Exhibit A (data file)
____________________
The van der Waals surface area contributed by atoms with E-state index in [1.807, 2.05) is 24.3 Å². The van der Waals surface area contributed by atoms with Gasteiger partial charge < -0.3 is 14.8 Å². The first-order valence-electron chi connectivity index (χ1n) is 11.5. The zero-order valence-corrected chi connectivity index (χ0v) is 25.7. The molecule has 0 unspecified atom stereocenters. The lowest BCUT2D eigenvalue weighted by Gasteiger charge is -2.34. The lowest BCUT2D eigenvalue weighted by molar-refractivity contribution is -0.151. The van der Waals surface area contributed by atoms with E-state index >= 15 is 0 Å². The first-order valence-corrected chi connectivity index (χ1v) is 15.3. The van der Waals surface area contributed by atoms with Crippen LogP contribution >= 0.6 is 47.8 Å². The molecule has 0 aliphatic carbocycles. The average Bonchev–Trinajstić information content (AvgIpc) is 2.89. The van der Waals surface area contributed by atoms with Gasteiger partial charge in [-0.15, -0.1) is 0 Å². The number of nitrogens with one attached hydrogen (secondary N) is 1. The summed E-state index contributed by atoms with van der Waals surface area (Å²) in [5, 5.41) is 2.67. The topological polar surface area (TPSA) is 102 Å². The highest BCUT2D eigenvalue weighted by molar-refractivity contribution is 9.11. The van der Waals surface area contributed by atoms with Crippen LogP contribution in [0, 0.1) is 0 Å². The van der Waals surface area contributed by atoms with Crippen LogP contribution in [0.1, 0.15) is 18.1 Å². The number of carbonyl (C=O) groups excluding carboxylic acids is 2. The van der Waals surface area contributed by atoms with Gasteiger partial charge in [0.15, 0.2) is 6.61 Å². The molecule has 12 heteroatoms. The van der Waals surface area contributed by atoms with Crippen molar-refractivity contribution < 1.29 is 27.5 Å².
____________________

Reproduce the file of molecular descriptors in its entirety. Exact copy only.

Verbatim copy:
The van der Waals surface area contributed by atoms with E-state index in [1.807, 2.05) is 24.3 Å². The van der Waals surface area contributed by atoms with Gasteiger partial charge < -0.3 is 14.8 Å². The first-order valence-electron chi connectivity index (χ1n) is 11.5. The zero-order valence-corrected chi connectivity index (χ0v) is 25.7. The molecule has 0 unspecified atom stereocenters. The lowest BCUT2D eigenvalue weighted by Gasteiger charge is -2.34. The lowest BCUT2D eigenvalue weighted by molar-refractivity contribution is -0.151. The van der Waals surface area contributed by atoms with E-state index >= 15 is 0 Å². The first-order valence-corrected chi connectivity index (χ1v) is 15.3. The van der Waals surface area contributed by atoms with Crippen LogP contribution >= 0.6 is 47.8 Å². The molecule has 0 aliphatic carbocycles. The average Bonchev–Trinajstić information content (AvgIpc) is 2.89. The van der Waals surface area contributed by atoms with Gasteiger partial charge in [-0.15, -0.1) is 0 Å². The number of nitrogens with one attached hydrogen (secondary N) is 1. The summed E-state index contributed by atoms with van der Waals surface area (Å²) in [5, 5.41) is 2.67. The topological polar surface area (TPSA) is 102 Å². The highest BCUT2D eigenvalue weighted by molar-refractivity contribution is 9.11. The van der Waals surface area contributed by atoms with Crippen LogP contribution in [0, 0.1) is 0 Å². The van der Waals surface area contributed by atoms with Crippen LogP contribution in [0.1, 0.15) is 18.1 Å². The number of carbonyl (C=O) groups excluding carboxylic acids is 2. The van der Waals surface area contributed by atoms with Gasteiger partial charge in [0.15, 0.2) is 6.61 Å². The molecule has 12 heteroatoms. The van der Waals surface area contributed by atoms with Crippen molar-refractivity contribution < 1.29 is 27.5 Å².